There’s not much left to the town of Winnsboro, South Carolina. When the boll weevil passed through the area in the early 1920s, the cotton industry disappeared and never returned. Perhaps the community’s most impressive claim to fame is that in 1780, Lord Cornwallis of British Revolutionary War fame wintered in the city. He really had other destinations in mind, but after suffering a devastating loss at the nearby Battle of King’s Mountain—the turning point of the American War according to Thomas Jefferson—he needed a place to regroup.
Much of the resistance to the British forces came from the ornery Scots-Irish that lived in the more western areas of the Carolinas and Virginia. When they migrated to the South, they brought with them a certain disdain for kings and queens, and a preference for new brands of religion.
Ebenezer Associated Reformed Presbyterian (A.R.P.) Church, located a few miles from Winnsboro, is on the National Register of Historic Landmarks, partly because it is one of the few eighteenth-century meeting house-churches remaining in the state, and partly because it is the birthplace of the denomination’s presence in South Carolina. All of that is just mildly interesting, we can agree. Far more interesting is a now-framed note that was left in the Church during the Civil War.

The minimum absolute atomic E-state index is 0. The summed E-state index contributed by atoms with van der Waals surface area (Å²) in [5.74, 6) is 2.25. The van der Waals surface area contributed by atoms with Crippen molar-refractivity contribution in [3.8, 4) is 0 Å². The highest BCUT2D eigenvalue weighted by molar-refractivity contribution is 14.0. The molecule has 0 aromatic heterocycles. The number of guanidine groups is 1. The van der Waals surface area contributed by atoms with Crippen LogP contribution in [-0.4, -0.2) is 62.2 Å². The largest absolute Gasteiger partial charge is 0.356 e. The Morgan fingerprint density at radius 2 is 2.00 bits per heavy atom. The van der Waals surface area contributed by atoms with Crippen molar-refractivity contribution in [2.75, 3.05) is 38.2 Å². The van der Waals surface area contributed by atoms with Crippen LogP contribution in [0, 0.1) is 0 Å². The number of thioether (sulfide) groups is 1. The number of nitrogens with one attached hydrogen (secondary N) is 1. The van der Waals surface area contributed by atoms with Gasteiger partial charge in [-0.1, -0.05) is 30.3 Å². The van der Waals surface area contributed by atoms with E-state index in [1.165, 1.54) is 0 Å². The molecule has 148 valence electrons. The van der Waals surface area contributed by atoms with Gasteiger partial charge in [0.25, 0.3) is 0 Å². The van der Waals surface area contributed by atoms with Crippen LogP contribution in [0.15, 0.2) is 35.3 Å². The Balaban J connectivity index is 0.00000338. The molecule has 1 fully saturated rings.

During Sherman’s “March to the Sea,” much of the South was reduced to rubble. He and his men wished to punish and demoralize the South, particularly South Carolina, the place where the war began. But there were pockets of grace, such as the written note that Union troops left behind at Ebenezer A.R.P.
“Citizens of this community: Please excuse us for defacing your house of worship, so much. It was absolutely necessary to effect a crossing over the creek, the Rebs had destroyed the bridge.”
The church was later repaired and remained in active use until 1920.
In the fall of 2016, hundreds of people gathered for what is now a once every five-year reunion service. The preaching was fine and the day glorious, all made possible by an act of kindness from Union troops, many years ago.